Pamela Ybañez is a Bay Area based artist. Her artwork incorporates personal and social investigations as a way to discuss inequalities, social hierarchies and as a way to strengthen her connection to her homeland. Examining how class and race affects different groups of people in similar and different ways, she examines her own history of migration, when they were allowed to come here, and how her being in this country relates to the Civil Rights Movement. Understanding that solidarity is key as she tries to comprehend what true liberation can be. Ultimately all her investigations lead her to systems of power and that the American idea of freedom is only for some and not for all people.
In the past few years she’s been learning about the awe inspiring history of weaving in the Philippines and how it has been passed on generationally. Her goal as an artist is to explore how we are woven, unwoven, and how we can connect more constructively with our communities and ourselves. It is this transformative desire to connect and this process of discovery that drives her art.
Most recently, she is a recipient of Center for Cultural Innovation Quick Grant and will be an Artist in Resident at Kala Art Institute in 2022. She has exhibited her work nationwide including at Hallwalls, Site:Brooklyn, East Hawaii Cultural Center, and Kearny Street Workshop. In 2003, she received her MFA from the University of Buffalo with a BA from the University of Hawaii at Hilo. She served as an adjunct instructor at Villa Maria College and SUNY at Brockport.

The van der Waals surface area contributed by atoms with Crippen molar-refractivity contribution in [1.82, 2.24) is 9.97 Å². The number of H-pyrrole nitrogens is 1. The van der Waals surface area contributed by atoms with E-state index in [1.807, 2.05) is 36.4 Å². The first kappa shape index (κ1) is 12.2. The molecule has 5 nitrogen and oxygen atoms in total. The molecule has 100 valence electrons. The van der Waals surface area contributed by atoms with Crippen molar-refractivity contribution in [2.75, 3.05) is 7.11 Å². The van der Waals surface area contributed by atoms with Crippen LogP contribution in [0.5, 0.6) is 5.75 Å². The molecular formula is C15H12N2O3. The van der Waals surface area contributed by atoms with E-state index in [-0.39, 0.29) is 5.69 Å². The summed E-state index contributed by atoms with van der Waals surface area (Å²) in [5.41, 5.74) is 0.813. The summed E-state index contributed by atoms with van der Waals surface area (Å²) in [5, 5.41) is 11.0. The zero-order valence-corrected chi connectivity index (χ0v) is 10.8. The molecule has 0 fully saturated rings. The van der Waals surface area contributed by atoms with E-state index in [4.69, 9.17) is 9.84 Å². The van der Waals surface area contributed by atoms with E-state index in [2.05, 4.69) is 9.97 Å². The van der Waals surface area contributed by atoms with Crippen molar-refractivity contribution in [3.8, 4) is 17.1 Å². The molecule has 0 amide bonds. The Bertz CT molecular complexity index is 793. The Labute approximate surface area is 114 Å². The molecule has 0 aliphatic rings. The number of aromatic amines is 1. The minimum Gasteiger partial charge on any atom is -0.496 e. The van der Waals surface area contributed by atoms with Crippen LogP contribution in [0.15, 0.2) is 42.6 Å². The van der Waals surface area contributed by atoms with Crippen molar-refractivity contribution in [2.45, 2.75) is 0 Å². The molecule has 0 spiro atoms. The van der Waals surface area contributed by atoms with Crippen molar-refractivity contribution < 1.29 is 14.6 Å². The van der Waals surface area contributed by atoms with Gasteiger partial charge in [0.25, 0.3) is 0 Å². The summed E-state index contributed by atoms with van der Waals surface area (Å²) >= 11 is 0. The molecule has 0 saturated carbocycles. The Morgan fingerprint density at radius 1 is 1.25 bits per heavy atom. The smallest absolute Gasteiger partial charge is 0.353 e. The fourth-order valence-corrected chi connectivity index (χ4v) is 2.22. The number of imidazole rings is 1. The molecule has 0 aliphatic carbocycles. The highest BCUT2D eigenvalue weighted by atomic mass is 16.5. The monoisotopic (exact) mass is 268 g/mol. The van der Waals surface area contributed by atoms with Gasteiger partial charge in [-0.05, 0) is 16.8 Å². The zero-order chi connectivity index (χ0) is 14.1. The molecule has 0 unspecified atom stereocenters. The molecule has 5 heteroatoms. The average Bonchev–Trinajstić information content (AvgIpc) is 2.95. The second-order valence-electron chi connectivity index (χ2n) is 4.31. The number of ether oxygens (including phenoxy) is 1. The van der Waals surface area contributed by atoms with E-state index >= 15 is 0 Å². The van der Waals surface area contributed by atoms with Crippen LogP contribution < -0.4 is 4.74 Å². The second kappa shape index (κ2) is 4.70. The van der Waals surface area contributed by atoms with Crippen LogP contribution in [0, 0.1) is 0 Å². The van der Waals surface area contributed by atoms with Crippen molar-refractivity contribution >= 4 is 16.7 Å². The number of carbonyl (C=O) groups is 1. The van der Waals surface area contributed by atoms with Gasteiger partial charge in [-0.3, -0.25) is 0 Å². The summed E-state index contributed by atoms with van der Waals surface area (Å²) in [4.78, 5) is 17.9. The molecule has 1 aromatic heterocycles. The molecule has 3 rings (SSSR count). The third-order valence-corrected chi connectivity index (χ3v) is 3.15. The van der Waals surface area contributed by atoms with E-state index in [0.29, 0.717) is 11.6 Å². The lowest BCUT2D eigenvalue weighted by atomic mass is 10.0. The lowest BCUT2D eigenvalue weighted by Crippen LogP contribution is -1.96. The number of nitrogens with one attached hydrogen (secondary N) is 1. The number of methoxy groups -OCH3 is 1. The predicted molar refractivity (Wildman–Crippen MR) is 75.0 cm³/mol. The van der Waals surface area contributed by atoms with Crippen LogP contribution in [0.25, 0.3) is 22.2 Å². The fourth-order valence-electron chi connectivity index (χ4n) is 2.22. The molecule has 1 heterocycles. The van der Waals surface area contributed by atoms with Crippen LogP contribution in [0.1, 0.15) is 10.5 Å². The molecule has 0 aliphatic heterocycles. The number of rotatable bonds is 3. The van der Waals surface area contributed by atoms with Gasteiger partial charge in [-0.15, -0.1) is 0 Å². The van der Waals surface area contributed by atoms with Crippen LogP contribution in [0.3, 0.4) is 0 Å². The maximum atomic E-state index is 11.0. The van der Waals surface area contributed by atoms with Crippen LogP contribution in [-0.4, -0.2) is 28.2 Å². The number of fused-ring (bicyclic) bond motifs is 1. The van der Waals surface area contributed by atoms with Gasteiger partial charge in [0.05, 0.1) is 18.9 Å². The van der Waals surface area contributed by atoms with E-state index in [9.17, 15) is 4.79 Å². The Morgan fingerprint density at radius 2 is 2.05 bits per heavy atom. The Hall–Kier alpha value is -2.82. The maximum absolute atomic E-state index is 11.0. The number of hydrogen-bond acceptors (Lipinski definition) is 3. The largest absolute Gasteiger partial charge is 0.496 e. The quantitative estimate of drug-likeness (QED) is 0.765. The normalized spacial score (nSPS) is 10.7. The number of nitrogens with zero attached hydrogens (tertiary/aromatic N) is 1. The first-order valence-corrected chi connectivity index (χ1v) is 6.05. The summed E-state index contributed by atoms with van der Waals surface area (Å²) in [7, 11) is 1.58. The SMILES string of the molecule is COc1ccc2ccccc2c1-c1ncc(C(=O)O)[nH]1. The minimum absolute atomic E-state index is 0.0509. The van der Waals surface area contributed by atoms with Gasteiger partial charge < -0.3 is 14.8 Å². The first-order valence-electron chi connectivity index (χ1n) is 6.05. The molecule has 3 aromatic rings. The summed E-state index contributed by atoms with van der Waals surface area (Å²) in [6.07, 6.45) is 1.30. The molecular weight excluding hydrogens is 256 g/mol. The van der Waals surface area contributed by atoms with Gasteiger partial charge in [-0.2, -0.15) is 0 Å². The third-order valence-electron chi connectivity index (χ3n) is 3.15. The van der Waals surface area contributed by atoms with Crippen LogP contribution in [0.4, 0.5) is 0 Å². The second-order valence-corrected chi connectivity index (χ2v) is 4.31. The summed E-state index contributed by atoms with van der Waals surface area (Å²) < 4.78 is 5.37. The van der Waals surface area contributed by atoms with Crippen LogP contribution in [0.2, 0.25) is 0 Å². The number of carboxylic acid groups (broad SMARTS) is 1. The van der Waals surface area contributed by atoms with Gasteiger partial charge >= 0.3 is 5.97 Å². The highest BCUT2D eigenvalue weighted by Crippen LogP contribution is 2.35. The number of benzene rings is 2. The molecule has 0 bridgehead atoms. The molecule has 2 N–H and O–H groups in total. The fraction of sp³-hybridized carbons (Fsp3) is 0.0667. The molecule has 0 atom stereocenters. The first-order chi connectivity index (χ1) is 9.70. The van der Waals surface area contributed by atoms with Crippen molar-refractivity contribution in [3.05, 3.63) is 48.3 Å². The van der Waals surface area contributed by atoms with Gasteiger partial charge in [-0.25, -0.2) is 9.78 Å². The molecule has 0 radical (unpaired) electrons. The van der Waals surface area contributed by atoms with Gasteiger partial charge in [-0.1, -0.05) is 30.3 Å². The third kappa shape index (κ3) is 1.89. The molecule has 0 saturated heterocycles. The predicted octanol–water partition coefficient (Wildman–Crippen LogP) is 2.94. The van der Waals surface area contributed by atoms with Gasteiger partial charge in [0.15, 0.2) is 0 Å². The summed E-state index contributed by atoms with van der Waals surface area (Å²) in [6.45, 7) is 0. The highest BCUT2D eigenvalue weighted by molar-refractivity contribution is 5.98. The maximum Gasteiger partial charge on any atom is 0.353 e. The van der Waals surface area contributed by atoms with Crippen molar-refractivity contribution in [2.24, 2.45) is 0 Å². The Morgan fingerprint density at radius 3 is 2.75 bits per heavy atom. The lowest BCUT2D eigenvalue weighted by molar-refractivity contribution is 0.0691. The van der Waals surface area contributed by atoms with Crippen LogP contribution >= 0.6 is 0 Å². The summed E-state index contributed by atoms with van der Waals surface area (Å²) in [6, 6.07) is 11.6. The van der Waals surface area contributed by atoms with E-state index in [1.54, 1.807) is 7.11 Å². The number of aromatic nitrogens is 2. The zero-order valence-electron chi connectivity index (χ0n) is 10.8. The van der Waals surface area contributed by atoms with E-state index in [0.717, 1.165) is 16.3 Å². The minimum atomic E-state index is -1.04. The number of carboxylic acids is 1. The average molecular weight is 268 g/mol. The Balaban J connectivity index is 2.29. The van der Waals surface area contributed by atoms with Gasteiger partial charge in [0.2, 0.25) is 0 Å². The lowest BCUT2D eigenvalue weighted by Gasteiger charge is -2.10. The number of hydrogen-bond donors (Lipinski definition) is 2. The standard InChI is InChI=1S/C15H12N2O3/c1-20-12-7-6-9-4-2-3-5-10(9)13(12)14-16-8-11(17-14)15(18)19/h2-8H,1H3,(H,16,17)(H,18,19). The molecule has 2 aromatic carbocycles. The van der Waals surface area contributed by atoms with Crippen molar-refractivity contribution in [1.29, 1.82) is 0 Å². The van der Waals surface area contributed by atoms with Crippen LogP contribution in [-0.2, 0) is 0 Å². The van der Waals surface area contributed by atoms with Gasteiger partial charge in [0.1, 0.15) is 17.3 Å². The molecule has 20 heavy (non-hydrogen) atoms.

She is a founding member of a Filipina/o/x artists collective in the Bay Area called Epekto Art Projects and is also a member of Rock Paper Scissors Collective.
"If you have success, if you live an incredible moment of happiness, that happiness is much much much more deep and big if you share with others. You get to the point together. The happiness and the feeling with others... is doubled. You know... this is the point." – Massimo Bottura